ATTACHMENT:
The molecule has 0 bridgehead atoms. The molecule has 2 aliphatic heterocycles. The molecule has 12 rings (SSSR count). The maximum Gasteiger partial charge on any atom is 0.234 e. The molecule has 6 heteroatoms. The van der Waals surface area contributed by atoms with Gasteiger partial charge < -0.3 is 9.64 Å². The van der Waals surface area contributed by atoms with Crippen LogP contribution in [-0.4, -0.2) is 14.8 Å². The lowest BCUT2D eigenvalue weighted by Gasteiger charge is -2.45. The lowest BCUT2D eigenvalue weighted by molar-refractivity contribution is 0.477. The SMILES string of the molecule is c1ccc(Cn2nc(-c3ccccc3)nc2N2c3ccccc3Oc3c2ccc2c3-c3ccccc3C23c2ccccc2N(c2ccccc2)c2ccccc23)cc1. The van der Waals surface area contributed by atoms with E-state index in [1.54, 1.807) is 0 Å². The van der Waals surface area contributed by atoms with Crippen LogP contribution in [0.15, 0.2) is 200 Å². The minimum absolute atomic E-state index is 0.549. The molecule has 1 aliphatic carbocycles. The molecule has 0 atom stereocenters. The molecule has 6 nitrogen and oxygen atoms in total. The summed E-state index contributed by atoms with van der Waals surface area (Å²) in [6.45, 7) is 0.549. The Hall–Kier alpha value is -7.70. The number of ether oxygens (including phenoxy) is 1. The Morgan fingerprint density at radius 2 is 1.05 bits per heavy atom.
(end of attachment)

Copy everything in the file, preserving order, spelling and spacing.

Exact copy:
The molecule has 0 bridgehead atoms. The molecule has 2 aliphatic heterocycles. The molecule has 12 rings (SSSR count). The maximum Gasteiger partial charge on any atom is 0.234 e. The molecule has 6 heteroatoms. The van der Waals surface area contributed by atoms with Gasteiger partial charge < -0.3 is 9.64 Å². The van der Waals surface area contributed by atoms with Crippen LogP contribution in [-0.4, -0.2) is 14.8 Å². The lowest BCUT2D eigenvalue weighted by Gasteiger charge is -2.45. The lowest BCUT2D eigenvalue weighted by molar-refractivity contribution is 0.477. The SMILES string of the molecule is c1ccc(Cn2nc(-c3ccccc3)nc2N2c3ccccc3Oc3c2ccc2c3-c3ccccc3C23c2ccccc2N(c2ccccc2)c2ccccc23)cc1. The van der Waals surface area contributed by atoms with E-state index in [1.54, 1.807) is 0 Å². The van der Waals surface area contributed by atoms with Crippen LogP contribution in [0.15, 0.2) is 200 Å². The minimum absolute atomic E-state index is 0.549. The molecule has 1 aliphatic carbocycles. The molecule has 0 atom stereocenters. The molecule has 6 nitrogen and oxygen atoms in total. The summed E-state index contributed by atoms with van der Waals surface area (Å²) in [6.45, 7) is 0.549. The Hall–Kier alpha value is -7.70. The number of ether oxygens (including phenoxy) is 1. The Morgan fingerprint density at radius 2 is 1.05 bits per heavy atom.